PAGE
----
Be a Good Homebuyer 101

Be a Good Homebuyer 101

By Julie Sullivan

from_our_columnistsIn today’s housing market, where buyers are scrambling for space, and sellers are entertaining multiple offers–all above the asking price–it pays to be a good homebuyer. Real estate agents are typically juggling a dozen clients at once, and what makes them happiest (besides a vacation) is clients willing to help themselves. Want to be an agent’s dream client who earns the extra effort in an insanely competitive market? According to leading real estate agents, the following phrases quickly trigger a clenched jaw and should be avoided in the interest of securing their help in finding your dream home.

“I want you to find me a house.”
The key to the buyer/agent relationship is that the agent isn’t finding you a house. The agent’s role is to negotiate the sale. While agents are happy to attend open houses with customers, they can’t possibly look at every available home. Searching, therefore, becomes the buyer’s job. Buyers must be willing to shop around and exert themselves or they risk alienating the person they need to close the deal. Kathrina Verzosa of LaSalle Properties in the San Francisco Bay Area had clients who refused to put any effort into their search. “Clients need to be proactive,” she says. “They can’t expect their agent to do all the legwork.”

“We want a place with two bedrooms and a nice kitchen.”
Before sitting down with an agent, it’s important to know what you are looking for in detail, and that means more than just how many bedrooms. Do you need a lot of light for your houseplants? Would you prefer an attached two-car garage so you won’t get wet bringing in the groceries on a rainy day? How important is location? Verzosa likes to hand couples separate pieces of paper and have them list what they’re looking for in a new home so they can see how their responses differ. Clearly, no house can have everything, so buyers need to identify their specific requirements before meeting with their agent (and then be prepared to be flexible–see “Extra Credit” section below).

“You are the only agent we’ve spoken with.”
While it may seem flattering to tell an agent that he or she is the only agent with whom you’ve chosen to work, no professional is going to be insulted if you choose to shop around. In fact, many agents will encourage you to meet a few agents and find one that suits your style. This means asking friends for recommendations and interviewing possible candidates. “Try to have some things in common. That makes the journey much easier,” says Elliott Jenkins of TRI Coldwell Banker in San Francisco. Most important: find someone you respect and with whom you can build a rapport.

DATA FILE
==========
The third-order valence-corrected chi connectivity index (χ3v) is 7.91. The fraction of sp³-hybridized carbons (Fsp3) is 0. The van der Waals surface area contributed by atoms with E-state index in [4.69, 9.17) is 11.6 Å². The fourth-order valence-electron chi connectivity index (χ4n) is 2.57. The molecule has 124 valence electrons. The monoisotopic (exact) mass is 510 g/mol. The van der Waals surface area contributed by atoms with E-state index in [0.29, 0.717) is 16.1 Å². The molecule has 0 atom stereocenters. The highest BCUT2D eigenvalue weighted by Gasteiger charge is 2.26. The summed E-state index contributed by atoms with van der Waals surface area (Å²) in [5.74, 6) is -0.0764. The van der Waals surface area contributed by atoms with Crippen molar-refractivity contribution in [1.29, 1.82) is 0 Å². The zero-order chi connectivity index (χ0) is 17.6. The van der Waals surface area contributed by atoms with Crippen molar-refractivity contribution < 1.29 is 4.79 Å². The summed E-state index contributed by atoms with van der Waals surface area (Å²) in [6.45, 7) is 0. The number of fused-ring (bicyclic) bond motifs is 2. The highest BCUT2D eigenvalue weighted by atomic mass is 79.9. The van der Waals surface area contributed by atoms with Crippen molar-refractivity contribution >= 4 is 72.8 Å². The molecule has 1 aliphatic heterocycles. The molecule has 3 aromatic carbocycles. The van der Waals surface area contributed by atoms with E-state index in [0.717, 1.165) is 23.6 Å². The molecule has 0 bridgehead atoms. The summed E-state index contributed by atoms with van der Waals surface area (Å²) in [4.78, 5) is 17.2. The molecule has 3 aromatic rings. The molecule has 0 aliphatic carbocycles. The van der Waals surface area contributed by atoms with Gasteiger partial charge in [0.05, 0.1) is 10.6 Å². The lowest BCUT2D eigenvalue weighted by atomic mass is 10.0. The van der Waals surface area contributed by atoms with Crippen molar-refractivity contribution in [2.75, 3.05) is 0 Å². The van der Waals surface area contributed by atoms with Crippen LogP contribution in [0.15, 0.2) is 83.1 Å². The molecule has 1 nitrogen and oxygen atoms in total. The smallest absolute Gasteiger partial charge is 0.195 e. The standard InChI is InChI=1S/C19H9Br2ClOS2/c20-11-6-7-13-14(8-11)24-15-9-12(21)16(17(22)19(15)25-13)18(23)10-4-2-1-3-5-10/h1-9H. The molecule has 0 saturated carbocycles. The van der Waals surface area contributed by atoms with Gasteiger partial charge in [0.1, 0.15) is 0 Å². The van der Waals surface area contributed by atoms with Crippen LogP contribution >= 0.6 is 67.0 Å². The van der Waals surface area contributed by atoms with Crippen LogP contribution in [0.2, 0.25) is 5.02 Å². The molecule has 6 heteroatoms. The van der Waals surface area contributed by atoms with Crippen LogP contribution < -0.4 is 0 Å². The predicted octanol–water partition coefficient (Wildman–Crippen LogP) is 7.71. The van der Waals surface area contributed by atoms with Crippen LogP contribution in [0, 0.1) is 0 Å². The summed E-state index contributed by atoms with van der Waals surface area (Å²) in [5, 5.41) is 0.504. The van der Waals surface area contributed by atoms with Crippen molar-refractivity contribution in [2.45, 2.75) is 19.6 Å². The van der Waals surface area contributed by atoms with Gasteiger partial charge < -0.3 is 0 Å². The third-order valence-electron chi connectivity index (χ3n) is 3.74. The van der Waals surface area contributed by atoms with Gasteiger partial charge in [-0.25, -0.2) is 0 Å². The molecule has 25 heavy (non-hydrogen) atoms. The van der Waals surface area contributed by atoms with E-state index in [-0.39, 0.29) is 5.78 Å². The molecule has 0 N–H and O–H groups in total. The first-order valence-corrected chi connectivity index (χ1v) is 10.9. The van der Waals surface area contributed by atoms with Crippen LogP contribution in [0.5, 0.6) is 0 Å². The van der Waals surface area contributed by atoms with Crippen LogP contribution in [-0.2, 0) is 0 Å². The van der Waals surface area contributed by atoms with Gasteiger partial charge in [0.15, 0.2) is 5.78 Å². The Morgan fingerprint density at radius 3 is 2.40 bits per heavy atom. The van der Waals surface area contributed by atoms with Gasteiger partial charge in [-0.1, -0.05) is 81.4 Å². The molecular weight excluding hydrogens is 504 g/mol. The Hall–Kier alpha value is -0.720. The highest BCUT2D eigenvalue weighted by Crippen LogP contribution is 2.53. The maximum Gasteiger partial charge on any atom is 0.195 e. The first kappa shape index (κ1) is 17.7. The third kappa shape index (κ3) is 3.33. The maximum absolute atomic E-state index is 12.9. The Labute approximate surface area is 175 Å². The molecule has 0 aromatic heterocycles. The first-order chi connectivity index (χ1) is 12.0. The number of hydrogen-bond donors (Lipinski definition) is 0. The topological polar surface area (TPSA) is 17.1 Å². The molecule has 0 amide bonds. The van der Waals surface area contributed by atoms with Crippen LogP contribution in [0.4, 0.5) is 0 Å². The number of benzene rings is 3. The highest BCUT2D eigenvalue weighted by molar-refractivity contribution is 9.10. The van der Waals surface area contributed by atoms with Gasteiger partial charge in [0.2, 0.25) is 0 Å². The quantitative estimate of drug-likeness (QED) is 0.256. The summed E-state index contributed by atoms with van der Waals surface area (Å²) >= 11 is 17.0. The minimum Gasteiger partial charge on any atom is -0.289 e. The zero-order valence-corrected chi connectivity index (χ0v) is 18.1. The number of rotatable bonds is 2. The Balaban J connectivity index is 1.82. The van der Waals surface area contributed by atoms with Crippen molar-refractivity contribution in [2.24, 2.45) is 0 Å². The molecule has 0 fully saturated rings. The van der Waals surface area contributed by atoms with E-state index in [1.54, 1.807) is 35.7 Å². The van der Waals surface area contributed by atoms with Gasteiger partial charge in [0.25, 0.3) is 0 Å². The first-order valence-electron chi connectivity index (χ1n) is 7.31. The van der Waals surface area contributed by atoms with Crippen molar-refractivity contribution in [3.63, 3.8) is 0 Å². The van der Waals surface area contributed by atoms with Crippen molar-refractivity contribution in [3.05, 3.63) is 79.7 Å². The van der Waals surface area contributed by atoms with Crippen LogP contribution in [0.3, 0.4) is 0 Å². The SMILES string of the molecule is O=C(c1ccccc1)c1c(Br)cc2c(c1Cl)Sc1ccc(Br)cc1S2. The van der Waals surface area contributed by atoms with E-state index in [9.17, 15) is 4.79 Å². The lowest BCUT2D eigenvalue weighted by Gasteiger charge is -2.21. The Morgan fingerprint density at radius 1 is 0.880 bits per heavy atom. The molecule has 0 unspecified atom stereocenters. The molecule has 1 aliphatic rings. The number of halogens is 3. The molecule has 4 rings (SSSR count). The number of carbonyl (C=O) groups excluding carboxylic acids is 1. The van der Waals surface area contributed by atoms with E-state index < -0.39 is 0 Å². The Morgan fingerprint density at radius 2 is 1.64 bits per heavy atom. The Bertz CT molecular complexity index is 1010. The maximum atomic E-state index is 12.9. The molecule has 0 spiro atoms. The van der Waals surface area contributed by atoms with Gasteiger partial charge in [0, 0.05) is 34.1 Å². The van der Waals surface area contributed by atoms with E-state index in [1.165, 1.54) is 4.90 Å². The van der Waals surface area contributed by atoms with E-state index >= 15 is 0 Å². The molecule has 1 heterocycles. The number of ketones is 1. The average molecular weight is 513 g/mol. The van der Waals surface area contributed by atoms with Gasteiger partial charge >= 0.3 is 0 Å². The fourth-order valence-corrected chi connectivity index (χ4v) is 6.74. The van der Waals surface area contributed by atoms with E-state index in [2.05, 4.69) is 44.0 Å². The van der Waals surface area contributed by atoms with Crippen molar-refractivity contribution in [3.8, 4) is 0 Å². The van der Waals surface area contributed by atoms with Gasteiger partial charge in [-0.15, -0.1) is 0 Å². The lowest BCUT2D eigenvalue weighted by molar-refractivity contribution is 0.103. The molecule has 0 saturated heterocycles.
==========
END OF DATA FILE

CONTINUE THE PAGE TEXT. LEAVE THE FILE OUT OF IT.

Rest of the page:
“This isn’t worth what it costs.”
“It may not be worth it to you, but it is to someone else,” says Verzosa. “Value is subjective.” While it is true that you may be able to get a nicer rental apartment for $2000 a month than the fixer-upper that will cost the same per month in mortgage, the difference is that you’ll own the property. Many agents predict that the already booming housing market will continue to boom, and that the prices being paid for homes today will seem very reasonable over the next five years. Financials, however, are frequently what prompts first-time house hunters to opt for renting.

“Let’s drop all contingencies.”
Sweetening an offer by dropping contingencies isn’t a new tact in the real estate game, but it makes agents leery. Not covering yourself for a problem that might erupt during an inspection, for a loan that falls through when the lending bank appraisal is lower than the offer price, or for failing to sell your current home could land you in serious financial jeopardy. While a number of winning bids are submitted contingency-free, the consequences of paying liquidation damages in case of a default may not be worth the risk.

“What’s escrow?”
Most agents know that instructing clients on the buying process is part of their job, but it doesn’t hurt for clients to learn the basics on their own. Many local credit and real estate organizations offer homebuyer education classes, and some agents offer workshops both privately and within their agency. There are also many books on the subject–such as Homebuying for Dummies–that outline the process and introduce readers to professional Realtor jargon.

EXTRA CREDIT: The following are phrases that will earn you bonus points with any agent:

“We’ve already been preapproved for a loan.”
Prequalifying is nice, but preapproval is better. Although no loan is guaranteed until the money is in your hands, agents like to see that their clients have taken the financial initiative and have a clear idea of what they have to spend.

“I have a question about” or “I’m a little afraid of this process.”
For many people, buying a home will be the most expensive purchase in their lifetime, a process that often requires professional guidance. “There’s nothing wrong with that,” says Jenkins, who has been advising beginning house hunters for 28 years. Most agents respect clients who are willing to discuss their concerns. Not only does this show trust in the agent, but it also opens the lines of communication, allowing the agent to respond to–and hopefully resolve–your issues.

“We’re flexible.”
Perhaps the most appealing and necessary trait in a good homebuyer is the ability to roll with the punches. Clients may be forced to give up their ideal in favor of something more realistic. They may also bid on several homes before having an offer accepted. It’s critical that buyers don’t respond to a necessary change or a rejected bid as a personal blow. While some agents say that it’s the “optimistic fool” who wins the house in a multiple bid situation, Verzosa has a different message for her outbidded clients: “All you did was miss out on the opportunity to pay more for a property than you thought it was worth.”